Review – Witches And Warlocks And Watches, Oh My! (“The House with a Clock in Its Walls”)

Two parts Harry Potter, one part Goosebumps, and sprinklings of Lemony Snickets and Mary Poppins, this kids gothic horror/comedy/fantasy movie is based on John Bellairs 1973 novel (pre-dating Harry Potter) about a young orphaned boy who is taught magic from a rather odd witch & warlock.

It’s 1955, and recently orphaned ten-year-old Lewis Barnavent (Owen Vaccaro) meets his only relative, a wacky uncle living in New Zebedee, Michigan. But one thing is for sure, his uncle Jonathan (Jack Black) isn’t what he expected, nor is the creepy, creaky old mansion he lives in, which is laden with every conceivable clock, watch, and timepiece imaginable. He also meets Jonathan’s next-door neighbor, the always purple-wearing Florence Zimmerman (Cate Blanchette). But after a few days of dining on nothing but chocolate chip cookies and seeing/hearing weird things happen, he’s told an amazing secret.

Uncle Jonathan tells his aviator-goggle wearing nephew, “I’m a warlock!” He’s also told the tragic tale of the living house they reside in, which once belonged to a crazed magician named Issac Izard (Kyle MacLachlan) and his wife, Selena (Rene Elise Goldsberry). And somewhere hidden inside this house is a clock, but not an ordinary clock, mind you, but a Doomsday clock! But where is it? When will it tick down to Armageddon? Is there any way of stopping it? These are the burning questions that haunt Jonathan and Florence every day. Hmmm… maybe the new kid who’s begging to learn the craft can help.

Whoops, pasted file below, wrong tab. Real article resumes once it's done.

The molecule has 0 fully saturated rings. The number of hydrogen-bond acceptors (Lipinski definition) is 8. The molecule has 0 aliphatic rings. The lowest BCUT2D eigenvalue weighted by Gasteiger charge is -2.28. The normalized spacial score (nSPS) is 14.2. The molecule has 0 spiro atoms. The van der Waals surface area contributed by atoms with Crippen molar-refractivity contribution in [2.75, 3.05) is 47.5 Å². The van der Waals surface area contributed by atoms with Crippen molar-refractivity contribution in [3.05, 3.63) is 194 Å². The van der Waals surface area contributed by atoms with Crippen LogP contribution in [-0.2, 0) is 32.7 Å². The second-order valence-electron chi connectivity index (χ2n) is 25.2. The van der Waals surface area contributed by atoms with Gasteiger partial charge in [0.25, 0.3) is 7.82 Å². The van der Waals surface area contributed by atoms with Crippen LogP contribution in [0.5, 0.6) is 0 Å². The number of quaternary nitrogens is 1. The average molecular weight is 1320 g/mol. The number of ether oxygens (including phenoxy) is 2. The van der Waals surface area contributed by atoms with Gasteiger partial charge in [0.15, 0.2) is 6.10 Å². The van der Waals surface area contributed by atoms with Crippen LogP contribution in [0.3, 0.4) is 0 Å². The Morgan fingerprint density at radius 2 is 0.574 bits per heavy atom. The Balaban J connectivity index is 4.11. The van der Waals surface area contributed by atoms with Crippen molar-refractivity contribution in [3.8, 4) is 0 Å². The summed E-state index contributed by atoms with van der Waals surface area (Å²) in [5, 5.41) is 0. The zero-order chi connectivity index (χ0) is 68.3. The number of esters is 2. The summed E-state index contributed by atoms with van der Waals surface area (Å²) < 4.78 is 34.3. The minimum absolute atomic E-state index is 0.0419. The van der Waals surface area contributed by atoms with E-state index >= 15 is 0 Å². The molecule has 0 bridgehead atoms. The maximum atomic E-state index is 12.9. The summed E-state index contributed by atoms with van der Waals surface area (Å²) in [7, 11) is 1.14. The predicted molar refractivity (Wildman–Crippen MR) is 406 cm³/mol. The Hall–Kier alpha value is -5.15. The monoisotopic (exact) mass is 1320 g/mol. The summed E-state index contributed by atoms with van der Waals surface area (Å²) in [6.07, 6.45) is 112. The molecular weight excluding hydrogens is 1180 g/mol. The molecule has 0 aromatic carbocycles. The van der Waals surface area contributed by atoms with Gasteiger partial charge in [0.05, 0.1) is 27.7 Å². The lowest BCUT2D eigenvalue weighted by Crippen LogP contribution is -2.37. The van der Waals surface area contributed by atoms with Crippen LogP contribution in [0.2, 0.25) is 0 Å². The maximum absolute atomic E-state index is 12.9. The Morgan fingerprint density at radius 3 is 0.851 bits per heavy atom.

Well, faster than you can say, “You’re a wizard, Harry”, Lewis is taught the fundamentals of magic. At school, he meets cute Rose Rita Pottinger (Vanessa Anne Williams) and scheming Tarby Corrigan (Sunny Sulkic), who coerces Lewis into doing the one thing he should never do… reading from the evil magic book, the Necromancy! With the prev-iously dead Izard back, will that Doomsday clock finally be triggered? Will Lewis be able to help with his own magic? How can that clock be stopped if protected by dark sorcery? And what’s up with that Griffin topiary bush that keeps pooping leaves all the time?

Eric Kripke adapted the kids novel, having written many episodes of TV’s Supernatural and Timeless. The screenplay, while simple and well told, doesn’t cover any new ground. We have the requisite lonely kid, bullied at school and wanting to be loved, the ditzy uncle (i.e. the surrogate father), the second act fall-out with the subsequent third act reconciliation and, of course, a child saving the day! It’s a good thing the plot moves along quickly with clever dialogue that doesn’t pander to children. The visuals are striking, the ‘magic’ is done nicely, and I was stunned at how scary it was in places!

All that creepiness and horror thrown in? You can thank director Eli Roth for that, as he’s made quite the career of making some of the bloodiest R-rated movies around (Hostel, Hostel II, Cabin Fever). Here, he shows off his camera work and love for the “zooming-in for the kill shot”. Selling this movie is the cast and Jack Black fits his role like a glove. Trading lovable barbs with Blanchett without going over-the-top, Black holds this picture together. He’s lovable, creepy, honest, and warmly quirky.